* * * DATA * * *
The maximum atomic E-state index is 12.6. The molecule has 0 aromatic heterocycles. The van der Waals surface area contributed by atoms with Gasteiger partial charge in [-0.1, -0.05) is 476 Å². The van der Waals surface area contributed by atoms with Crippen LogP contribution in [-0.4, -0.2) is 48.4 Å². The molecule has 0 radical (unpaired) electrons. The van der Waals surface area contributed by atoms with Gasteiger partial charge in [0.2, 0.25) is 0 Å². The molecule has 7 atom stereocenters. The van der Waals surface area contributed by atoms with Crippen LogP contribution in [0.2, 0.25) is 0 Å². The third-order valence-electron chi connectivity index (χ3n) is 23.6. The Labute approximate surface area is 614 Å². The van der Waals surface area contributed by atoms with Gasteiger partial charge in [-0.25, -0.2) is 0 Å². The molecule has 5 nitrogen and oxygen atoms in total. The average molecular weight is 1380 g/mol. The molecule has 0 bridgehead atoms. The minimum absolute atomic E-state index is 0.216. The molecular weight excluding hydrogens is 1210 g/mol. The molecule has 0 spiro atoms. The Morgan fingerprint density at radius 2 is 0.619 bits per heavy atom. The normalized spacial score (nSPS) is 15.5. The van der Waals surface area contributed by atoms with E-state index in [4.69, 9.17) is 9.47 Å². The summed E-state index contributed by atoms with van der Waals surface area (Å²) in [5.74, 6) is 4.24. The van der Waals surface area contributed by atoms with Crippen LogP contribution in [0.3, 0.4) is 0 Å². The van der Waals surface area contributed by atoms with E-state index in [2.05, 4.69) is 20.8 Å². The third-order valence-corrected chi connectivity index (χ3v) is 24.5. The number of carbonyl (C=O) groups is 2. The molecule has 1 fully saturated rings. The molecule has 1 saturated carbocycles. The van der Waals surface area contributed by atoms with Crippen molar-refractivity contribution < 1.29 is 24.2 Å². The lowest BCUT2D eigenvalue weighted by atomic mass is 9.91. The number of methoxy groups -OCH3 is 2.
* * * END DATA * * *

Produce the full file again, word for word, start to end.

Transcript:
The maximum atomic E-state index is 12.6. The molecule has 0 aromatic heterocycles. The van der Waals surface area contributed by atoms with Gasteiger partial charge in [-0.1, -0.05) is 476 Å². The van der Waals surface area contributed by atoms with Crippen LogP contribution in [-0.4, -0.2) is 48.4 Å². The molecule has 0 radical (unpaired) electrons. The van der Waals surface area contributed by atoms with Gasteiger partial charge in [0.2, 0.25) is 0 Å². The molecule has 7 atom stereocenters. The van der Waals surface area contributed by atoms with Crippen LogP contribution in [0.2, 0.25) is 0 Å². The third-order valence-electron chi connectivity index (χ3n) is 23.6. The Labute approximate surface area is 614 Å². The van der Waals surface area contributed by atoms with Gasteiger partial charge in [-0.25, -0.2) is 0 Å². The molecule has 5 nitrogen and oxygen atoms in total. The average molecular weight is 1380 g/mol. The molecule has 0 bridgehead atoms. The minimum absolute atomic E-state index is 0.216. The molecular weight excluding hydrogens is 1210 g/mol. The molecule has 0 spiro atoms. The Morgan fingerprint density at radius 2 is 0.619 bits per heavy atom. The normalized spacial score (nSPS) is 15.5. The van der Waals surface area contributed by atoms with E-state index in [4.69, 9.17) is 9.47 Å². The summed E-state index contributed by atoms with van der Waals surface area (Å²) in [5.74, 6) is 4.24. The van der Waals surface area contributed by atoms with Crippen LogP contribution in [0.3, 0.4) is 0 Å². The van der Waals surface area contributed by atoms with E-state index in [2.05, 4.69) is 20.8 Å². The third-order valence-corrected chi connectivity index (χ3v) is 24.5. The number of carbonyl (C=O) groups is 2. The molecule has 1 fully saturated rings. The molecule has 1 saturated carbocycles. The van der Waals surface area contributed by atoms with Crippen molar-refractivity contribution < 1.29 is 24.2 Å². The lowest BCUT2D eigenvalue weighted by atomic mass is 9.91. The number of methoxy groups -OCH3 is 2.